In the minds of many, Puritanism equals scrupulous rules-keeping, dour Christianity, or, as the inimitable American journalist H. L. Mencken famously quipped, “Puritanism is the haunting fear that someone, somewhere, may be happy.”

Over the past few decades, thanks in large part to the publishing efforts of Banner of Truth and the advocacy of Martyn-Lloyd Jones, the English and American Puritans have made a strong comeback among Reformed evangelicals. During my years in seminary, I fell in love with the Puritans. Now, I delight in teaching about the Puritans, and during my time as pastor, men like John Bunyan, Thomas Watson, and John Owen were among my shepherds through their deeply devotional theological writing. Though dead, they certainly still speak. And we need to hear them.

Granted, they could be maddenly eccentric and sometimes ran to extremes. The Puritans never met a rule the didn’t seem to relish. They had a decidedly underdeveloped view of recreation and leisure. Their writing tended toward wordiness, often stating and then restating the same point several times. And their moralizing of life experiences and spiritual introspection often knew no bounds. For example, Cotton Mather once saw his sinful heart as the cause of a toothache, as he told his diary: “Have I not sinned against my teeth? How? By sinful, graceless, excessive eating, and by sinful speeched? (Quoted in Leland Ryken, Worldly Saints)” They were, after all, sinners saved by grace.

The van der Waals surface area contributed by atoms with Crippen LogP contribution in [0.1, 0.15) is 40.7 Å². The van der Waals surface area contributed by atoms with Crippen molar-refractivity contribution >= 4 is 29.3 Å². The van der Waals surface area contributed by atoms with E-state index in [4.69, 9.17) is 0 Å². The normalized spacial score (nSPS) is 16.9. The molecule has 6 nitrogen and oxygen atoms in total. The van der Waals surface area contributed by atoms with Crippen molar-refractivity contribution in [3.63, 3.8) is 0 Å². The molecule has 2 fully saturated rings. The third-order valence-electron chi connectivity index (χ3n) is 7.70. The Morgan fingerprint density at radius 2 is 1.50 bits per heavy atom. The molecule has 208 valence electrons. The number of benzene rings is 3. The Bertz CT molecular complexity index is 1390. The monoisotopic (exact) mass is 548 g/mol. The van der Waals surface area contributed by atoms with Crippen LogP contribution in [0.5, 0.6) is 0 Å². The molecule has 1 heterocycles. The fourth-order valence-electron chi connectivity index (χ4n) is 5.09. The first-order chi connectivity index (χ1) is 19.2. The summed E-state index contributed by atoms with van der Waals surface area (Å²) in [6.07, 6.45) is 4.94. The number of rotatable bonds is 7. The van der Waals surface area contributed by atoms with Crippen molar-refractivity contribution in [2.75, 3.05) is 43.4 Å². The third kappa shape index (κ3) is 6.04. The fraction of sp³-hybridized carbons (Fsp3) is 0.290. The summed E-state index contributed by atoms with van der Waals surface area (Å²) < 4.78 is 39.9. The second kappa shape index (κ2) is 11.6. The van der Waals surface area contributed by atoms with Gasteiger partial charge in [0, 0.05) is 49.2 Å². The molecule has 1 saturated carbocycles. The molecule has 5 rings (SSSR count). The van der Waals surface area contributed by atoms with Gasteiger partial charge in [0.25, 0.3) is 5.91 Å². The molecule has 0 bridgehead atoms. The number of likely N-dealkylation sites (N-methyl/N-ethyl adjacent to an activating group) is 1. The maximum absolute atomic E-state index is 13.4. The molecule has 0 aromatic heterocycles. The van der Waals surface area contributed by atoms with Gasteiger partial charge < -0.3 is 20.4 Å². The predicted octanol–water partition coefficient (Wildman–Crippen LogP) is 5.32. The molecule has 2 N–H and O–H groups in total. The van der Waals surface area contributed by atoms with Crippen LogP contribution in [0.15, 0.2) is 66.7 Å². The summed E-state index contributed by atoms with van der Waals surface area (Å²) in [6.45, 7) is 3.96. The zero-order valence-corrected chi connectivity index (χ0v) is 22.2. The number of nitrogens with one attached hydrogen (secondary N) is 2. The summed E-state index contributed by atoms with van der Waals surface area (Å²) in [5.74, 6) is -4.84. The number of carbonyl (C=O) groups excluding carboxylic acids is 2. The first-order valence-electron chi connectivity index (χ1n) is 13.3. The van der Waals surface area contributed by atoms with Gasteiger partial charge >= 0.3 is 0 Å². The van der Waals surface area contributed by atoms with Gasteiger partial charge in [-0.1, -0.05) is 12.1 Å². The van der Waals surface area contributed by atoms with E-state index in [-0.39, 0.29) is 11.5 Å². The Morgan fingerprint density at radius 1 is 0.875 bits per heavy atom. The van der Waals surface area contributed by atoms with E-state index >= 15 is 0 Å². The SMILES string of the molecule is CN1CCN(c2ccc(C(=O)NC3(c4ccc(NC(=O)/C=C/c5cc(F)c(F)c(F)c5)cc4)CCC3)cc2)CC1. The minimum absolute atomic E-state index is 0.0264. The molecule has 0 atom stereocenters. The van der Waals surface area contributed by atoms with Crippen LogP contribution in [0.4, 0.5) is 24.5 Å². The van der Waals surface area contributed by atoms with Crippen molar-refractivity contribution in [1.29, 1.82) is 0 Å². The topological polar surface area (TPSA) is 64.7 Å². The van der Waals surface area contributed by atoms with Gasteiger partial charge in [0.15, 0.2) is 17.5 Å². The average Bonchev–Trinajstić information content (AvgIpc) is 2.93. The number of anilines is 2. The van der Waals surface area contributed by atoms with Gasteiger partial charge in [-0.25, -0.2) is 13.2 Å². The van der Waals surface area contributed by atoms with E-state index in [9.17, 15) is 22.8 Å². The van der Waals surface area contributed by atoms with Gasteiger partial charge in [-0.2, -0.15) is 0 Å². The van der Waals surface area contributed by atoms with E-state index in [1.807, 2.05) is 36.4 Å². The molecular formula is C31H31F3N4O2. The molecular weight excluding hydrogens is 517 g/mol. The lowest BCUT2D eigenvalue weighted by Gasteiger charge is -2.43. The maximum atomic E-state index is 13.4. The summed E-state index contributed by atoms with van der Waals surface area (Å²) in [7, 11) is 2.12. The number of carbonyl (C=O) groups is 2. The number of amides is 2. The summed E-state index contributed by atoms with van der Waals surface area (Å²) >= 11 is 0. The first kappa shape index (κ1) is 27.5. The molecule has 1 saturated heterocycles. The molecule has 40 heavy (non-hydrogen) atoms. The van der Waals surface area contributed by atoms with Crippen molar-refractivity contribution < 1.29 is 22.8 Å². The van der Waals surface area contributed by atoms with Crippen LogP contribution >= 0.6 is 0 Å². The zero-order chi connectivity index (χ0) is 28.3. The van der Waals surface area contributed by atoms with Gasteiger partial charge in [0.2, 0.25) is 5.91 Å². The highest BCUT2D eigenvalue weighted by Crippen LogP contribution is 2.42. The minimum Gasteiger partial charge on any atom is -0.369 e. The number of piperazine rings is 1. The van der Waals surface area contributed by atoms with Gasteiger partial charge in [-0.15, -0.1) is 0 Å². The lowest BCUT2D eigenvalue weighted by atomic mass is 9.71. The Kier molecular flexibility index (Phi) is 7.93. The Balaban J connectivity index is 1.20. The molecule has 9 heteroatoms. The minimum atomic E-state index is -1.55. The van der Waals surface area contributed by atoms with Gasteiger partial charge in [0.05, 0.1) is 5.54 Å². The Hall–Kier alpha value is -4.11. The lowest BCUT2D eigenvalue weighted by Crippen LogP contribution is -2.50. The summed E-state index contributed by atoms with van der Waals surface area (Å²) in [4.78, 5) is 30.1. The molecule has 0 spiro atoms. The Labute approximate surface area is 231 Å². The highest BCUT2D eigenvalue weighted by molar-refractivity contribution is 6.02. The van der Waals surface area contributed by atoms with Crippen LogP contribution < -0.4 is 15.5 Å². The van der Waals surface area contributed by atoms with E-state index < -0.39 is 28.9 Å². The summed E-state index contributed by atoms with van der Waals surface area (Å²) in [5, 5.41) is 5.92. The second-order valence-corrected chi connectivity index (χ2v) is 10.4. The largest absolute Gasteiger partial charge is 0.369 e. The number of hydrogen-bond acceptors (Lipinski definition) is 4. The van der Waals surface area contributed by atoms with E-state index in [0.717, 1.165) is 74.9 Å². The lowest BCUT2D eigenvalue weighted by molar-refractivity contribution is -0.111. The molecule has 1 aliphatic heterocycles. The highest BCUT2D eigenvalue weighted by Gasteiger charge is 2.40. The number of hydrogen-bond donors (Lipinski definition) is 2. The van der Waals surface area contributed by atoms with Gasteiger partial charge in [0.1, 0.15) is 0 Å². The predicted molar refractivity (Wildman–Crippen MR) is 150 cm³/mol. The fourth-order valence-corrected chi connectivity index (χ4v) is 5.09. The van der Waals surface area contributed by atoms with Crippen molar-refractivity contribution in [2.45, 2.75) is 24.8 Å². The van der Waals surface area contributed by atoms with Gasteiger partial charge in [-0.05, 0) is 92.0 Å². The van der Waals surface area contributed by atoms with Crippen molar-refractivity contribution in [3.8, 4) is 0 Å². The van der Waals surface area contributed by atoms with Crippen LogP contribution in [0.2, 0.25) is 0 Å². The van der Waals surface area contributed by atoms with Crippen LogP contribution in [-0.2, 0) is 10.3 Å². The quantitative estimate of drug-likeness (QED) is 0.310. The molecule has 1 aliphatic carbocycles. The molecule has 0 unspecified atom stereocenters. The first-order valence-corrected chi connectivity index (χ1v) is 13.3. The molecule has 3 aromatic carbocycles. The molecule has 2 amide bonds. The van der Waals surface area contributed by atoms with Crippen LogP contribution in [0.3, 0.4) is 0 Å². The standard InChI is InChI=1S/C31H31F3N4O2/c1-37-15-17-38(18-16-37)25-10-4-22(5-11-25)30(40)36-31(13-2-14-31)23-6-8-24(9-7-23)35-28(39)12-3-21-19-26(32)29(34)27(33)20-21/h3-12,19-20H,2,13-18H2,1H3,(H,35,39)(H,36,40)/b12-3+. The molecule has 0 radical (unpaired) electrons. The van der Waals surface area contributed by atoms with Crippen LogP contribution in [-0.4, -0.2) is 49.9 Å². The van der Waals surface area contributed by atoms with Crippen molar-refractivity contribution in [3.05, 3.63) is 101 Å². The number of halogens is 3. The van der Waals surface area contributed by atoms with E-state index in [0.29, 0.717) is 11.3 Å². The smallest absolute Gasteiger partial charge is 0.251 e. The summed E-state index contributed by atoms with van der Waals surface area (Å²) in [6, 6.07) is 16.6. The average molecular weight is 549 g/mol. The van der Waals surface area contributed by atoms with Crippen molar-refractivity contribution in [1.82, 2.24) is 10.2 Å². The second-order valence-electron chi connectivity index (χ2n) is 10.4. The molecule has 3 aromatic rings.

Still, for all their humanness, they represent a high point of (to borrow a favorite phrase from John Piper) Christ-centered, Scripture-saturated, God-entranced living.

Eight Reasons

In our snap-judgment, 140-character age, we need the Puritans perhaps more than ever. Here are eight reasons why.

1. Because they were mature in ways we are not.

J. I. Packer hits the mark:

Maturity is a compound of wisdom, goodwill, resilience, and creativity. The Puritans exemplified maturity; we don’t. We are spiritual dwarfs. A much-travelled leader, a native American (be it said), has declared that he finds North American Protestantism, man-centered, manipulative, success-oriented, self-indulgent and sentimental, as it blatantly is, to be 3,000 miles wide and half and inch deep. The Puritans, by contrast, as a body were giants. They were great souls serving a great God.